McKinley Corbley from Good News Network writes:
Want to efficiently put yourself in someone else’s shoes? Try taking a deep breath.
That’s because this new study has found that people who are better at being more physically aware of themselves through meditation or mindfulness are more empathetic and understanding of others.
According to these researchers from the Department of Psychology at Cambridge University, the process of breathing deeply and bringing awareness to the body is called a “state of interoception”. Their published study shows that people who induce interoceptive states are more empathetic than those who aren’t as aware of their internal functioning.
This keen sense of social understanding, also known as the “Theory of Mind”, is the individual’s ability to hypothesize other people’s feelings, patterns, emotions, and reasoning, which the research team believes to be an improved byproduct of having heightened interoceptive abilities.
The researchers examined their claim by hosting a study composed of 72 different participants. To gauge their interoceptive abilities, the researchers asked participants to count their own heartbeats during an allotted amount of time. The team then measured the participants’ actual heartbeats in comparison to what the participants counted; those who had more accurate counts were considered more interoceptive.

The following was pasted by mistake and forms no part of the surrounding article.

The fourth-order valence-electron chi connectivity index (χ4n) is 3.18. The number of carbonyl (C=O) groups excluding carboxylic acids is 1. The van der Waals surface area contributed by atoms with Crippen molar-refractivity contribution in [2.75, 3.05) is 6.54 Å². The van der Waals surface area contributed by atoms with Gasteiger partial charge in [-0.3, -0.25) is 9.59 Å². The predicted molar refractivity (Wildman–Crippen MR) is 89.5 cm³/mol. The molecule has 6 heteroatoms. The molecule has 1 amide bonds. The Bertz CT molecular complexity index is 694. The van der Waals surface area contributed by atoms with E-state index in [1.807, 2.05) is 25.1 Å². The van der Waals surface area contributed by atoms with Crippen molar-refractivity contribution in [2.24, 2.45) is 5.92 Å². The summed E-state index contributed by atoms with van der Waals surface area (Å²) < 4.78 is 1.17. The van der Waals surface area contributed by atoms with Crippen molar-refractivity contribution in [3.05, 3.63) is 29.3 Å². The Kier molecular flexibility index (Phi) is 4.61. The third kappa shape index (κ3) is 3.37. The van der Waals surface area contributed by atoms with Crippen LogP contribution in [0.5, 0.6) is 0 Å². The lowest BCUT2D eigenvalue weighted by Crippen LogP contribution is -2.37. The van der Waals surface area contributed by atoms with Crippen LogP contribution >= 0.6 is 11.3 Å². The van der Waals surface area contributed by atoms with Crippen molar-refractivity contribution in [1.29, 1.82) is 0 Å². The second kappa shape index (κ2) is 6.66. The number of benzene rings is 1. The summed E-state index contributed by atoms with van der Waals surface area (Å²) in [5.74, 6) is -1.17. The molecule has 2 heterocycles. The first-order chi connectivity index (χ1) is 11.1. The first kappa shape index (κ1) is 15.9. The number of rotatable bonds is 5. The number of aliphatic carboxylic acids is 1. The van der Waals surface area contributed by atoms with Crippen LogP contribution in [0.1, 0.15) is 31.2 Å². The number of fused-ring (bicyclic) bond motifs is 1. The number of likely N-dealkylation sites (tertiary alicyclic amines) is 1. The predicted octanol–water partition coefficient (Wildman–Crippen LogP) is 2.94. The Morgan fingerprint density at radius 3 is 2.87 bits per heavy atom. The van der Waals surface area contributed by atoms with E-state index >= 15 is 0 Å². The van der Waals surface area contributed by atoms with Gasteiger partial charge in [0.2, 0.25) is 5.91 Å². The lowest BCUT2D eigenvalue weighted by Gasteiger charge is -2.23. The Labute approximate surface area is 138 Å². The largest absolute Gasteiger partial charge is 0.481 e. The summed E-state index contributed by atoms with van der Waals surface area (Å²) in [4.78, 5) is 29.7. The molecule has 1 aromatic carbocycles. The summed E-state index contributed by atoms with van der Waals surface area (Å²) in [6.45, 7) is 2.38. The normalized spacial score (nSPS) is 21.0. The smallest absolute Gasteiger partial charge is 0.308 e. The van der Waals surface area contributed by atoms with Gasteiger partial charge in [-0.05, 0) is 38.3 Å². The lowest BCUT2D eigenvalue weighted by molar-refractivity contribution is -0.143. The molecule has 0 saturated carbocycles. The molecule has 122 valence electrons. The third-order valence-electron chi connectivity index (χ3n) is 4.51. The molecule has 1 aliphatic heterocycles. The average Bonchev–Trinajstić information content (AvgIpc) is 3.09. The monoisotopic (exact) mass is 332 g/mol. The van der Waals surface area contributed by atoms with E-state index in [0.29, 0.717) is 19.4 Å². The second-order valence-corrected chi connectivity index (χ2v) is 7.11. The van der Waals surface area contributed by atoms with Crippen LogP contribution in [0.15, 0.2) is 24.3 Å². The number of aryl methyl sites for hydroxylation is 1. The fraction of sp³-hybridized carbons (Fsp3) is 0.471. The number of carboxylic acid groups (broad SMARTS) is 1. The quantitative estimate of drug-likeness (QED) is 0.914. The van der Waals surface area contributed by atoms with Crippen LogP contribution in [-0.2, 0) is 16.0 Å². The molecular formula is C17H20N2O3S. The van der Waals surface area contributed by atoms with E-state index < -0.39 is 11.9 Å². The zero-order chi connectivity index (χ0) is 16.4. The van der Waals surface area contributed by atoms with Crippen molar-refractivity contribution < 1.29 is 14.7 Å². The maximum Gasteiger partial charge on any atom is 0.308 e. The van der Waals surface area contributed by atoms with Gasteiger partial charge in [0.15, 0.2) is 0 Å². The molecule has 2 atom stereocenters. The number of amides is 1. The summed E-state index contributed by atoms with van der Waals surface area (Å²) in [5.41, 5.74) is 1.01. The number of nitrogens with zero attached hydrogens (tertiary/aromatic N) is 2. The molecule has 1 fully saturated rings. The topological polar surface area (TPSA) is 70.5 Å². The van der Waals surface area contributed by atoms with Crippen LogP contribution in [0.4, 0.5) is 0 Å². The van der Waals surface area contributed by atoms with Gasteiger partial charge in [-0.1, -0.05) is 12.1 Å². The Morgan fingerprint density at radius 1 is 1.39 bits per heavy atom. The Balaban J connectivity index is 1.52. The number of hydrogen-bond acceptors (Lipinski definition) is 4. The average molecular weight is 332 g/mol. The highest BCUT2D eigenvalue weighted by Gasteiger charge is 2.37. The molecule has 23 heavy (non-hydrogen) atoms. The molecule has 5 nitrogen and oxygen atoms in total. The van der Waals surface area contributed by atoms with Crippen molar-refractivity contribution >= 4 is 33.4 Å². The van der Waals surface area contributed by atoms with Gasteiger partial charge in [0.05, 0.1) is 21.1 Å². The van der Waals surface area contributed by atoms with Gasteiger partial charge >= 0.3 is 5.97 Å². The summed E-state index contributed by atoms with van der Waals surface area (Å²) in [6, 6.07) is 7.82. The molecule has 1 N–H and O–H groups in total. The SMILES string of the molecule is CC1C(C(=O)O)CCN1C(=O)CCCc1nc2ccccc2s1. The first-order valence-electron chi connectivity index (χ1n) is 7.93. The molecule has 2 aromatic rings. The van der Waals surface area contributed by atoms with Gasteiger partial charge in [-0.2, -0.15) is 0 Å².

The study group then showed the participants videos of events and occasions with multiple-choice answers. Some of the clips showed people’s faces with questions like “How is Lucy feeling?” – while other clips featured more factual questions like “Does the weather seem chilly in this footage?”
The results of the test showed that the participants with better interoceptive abilities were better at answering questions about people’s emotions than those who were not as interoceptive.
So maybe next time you’re puzzling over the emotional dilemmas of your friends and family, close your eyes and take a breath before jumping to conclusions.
About the Author
McKinley Corbley is the editor and writer for GNN; part-time circus junkie; and part-time English student in community college. Enjoys feminism, bad puns, travel, and copious amounts of stomach-ache inducing pasta.